Own Up to Your Mistake And Address The Problem

solve the problemRecently, Apple had a problem when it was discovered that they slowed down older phones. The problem wasn’t that they were slowing them, there was a legitimate reason for doing so. The problem was that they didn’t explain why clearly enough.

Chipotle is going through problems because of repeated occurrences of norovirus and e. coli. They have acknowledged the problem, but the fact that it keeps happening means they haven’t addressed it.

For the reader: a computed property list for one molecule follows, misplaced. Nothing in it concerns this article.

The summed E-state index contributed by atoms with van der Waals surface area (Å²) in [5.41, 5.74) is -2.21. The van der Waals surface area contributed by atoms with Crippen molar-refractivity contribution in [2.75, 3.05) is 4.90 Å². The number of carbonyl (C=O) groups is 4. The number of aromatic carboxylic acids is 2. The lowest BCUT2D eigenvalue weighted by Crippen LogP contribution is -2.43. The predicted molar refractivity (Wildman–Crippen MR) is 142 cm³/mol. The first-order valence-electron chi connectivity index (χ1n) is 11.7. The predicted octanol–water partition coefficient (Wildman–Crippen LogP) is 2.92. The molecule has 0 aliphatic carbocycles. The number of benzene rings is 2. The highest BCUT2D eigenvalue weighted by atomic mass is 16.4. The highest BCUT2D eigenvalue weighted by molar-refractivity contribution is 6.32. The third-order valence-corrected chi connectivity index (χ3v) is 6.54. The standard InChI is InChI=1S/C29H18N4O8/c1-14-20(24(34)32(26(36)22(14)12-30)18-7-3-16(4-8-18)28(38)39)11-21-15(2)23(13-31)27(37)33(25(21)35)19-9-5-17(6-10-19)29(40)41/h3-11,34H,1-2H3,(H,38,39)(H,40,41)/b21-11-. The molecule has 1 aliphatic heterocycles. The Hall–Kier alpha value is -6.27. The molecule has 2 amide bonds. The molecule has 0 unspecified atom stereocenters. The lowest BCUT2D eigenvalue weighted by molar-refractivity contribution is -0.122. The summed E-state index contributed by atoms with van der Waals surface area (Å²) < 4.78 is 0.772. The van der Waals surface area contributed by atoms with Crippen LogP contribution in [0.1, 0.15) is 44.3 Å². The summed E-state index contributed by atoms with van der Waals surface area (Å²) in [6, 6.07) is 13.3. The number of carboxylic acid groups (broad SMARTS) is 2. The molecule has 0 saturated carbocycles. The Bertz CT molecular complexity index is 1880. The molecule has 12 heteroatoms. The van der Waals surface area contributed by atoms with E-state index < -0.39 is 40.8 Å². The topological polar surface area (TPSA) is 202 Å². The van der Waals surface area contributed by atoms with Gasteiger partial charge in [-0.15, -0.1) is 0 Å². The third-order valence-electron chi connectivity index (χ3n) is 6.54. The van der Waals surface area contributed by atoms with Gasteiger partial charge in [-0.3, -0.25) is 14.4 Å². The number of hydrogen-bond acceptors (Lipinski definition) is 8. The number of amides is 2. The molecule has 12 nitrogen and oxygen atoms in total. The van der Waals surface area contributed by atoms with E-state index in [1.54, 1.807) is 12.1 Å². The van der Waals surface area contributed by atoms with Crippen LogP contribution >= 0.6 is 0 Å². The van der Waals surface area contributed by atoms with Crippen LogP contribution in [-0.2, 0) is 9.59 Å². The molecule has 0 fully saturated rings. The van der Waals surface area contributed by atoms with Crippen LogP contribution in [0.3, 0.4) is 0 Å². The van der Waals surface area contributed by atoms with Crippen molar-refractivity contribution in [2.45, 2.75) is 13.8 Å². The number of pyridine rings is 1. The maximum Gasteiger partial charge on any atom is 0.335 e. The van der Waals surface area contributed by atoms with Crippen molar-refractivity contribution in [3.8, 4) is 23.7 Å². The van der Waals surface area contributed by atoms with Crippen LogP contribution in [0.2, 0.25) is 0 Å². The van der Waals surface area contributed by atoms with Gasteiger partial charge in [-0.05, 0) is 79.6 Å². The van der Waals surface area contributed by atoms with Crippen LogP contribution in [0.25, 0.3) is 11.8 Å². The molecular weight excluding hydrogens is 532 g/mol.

Apple’s problem was they didn’t own up to what they were doing. Chipotle’s is that they haven’t addressed it. Both parts are necessary to move past a problem. The same rule applies to individuals as these large companies. No matter how hard you try, you’re likely to disappoint a colleague or customer at some point. But what should you do if you’ve let something really important slip? Instead of hiding, address the problem right away and make a plan to deal with it. If you’re supposed to deliver a report that you can’t get done, say something like, “I think I’m in over my head. Do you want me to keep plugging along? Are there other people who can help? Is there any flexibility with the deadline?” Don’t wait until your counterpart has no other options. Take ownership by admitting you made a mistake. Then provide an explanation, but don’t belabor it; a heartfelt “I’m sorry” can go a long way. Lay out a plan for how you’re going to make the situation right, and in the future be up front about what you can and can’t do.